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Berlusconi Off The Hook In Tax Evasion Trial

by Ulrika Lomas, Tax-News.com, Brussels

17 January 2007


Former Italian Prime Minister Silvio Berlusconi has had tax evasion and other charges against him dismissed by a judge in an Milan court because they have lapsed under the statute of limitations.

Judge Edoardo D'Avossa threw out charges of embezzlement, tax fraud and false accounting against Berlusconi because the embezzlement charge related to events that took place before 1999, and the accounting fraud and tax fraud charges to incidents from before 1998.

In November 2006, Berlusconi's lawyers had attempted to delay the trial by requesting the removal of judge D'Avossa from the case because he has already presided over one of Berlusconi's numerous appearances in court. On that occasion, the former Prime Minister was acquitted of charges of false accounting.

The latest set of charges against the former Italian leader from transactions in which his television network Mediaset acquired US film rights through two offshore companies between 1994 and 1996, and allegedly artificially inflated the purchase price to avoid tax.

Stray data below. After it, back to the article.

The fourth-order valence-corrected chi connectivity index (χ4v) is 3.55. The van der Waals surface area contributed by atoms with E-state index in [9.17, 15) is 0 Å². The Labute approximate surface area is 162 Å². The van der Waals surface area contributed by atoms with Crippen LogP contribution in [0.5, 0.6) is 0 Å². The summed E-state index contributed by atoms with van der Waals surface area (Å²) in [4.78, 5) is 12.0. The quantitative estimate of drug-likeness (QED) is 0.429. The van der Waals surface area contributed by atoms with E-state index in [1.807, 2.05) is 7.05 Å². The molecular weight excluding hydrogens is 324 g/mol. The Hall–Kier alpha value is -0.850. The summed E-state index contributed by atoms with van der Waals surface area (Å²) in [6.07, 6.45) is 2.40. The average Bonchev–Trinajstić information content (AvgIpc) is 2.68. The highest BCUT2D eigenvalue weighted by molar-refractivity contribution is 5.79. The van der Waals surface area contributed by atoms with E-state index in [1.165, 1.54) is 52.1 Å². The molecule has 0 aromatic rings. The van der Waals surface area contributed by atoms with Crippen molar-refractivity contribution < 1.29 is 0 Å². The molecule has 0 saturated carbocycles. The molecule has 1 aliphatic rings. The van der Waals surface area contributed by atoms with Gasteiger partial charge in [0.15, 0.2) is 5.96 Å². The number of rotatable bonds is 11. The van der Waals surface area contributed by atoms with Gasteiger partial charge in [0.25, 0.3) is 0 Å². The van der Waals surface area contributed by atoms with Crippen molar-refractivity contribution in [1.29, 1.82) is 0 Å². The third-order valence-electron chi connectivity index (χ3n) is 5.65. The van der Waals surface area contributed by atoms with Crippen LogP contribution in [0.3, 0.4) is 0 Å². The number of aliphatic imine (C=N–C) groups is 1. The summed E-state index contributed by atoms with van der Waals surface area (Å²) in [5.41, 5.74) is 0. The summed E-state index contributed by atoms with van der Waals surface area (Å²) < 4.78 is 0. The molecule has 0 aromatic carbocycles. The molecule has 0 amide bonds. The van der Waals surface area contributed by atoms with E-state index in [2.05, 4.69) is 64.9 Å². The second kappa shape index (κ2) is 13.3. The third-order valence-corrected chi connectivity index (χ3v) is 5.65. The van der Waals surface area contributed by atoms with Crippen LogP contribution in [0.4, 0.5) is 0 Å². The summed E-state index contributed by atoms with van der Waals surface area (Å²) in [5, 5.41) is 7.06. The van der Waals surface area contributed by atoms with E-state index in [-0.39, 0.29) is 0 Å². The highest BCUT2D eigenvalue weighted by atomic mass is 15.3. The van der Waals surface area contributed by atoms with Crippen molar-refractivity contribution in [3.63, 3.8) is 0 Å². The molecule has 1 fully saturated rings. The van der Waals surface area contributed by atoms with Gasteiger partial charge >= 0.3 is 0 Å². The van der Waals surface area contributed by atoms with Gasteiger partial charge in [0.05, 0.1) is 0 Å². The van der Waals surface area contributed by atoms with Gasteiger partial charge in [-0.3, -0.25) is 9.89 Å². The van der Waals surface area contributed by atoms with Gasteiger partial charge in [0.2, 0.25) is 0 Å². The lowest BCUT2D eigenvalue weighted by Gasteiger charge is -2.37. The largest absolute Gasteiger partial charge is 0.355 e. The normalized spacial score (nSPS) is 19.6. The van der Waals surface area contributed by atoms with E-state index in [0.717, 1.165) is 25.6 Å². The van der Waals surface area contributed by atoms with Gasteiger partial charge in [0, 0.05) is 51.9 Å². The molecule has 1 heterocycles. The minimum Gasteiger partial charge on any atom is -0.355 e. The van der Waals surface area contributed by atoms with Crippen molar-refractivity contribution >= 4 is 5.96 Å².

Notably, one of Berlusconi's co-defendants is British lawyer David Mills, the estranged husband of Tessa Jowell, Culture Secretary in Tony Blair's cabinet. The prosecution alleges that Mills received US$600,000 from Berlusconi for giving false testimony in a 1997 trial in which Berlusconi was charged with bribing tax officials to give favourable tax audits of his media companies.

Charges against Mills of receiving stolen goods have been dropped under the statute of limitations, but the British lawyer still must defend allegations that he perverted the court of justice in a separate trial, due to begin in March.

Berlusconi, Italy's wealthiest individual, has always successfully defended himself against similar types of allegations in the past.

Conveniently, the statute of limitations was reduced to seven-and-a-half years in 2005 - just months before he was voted out of office in April 2006.

TAGS: Italy

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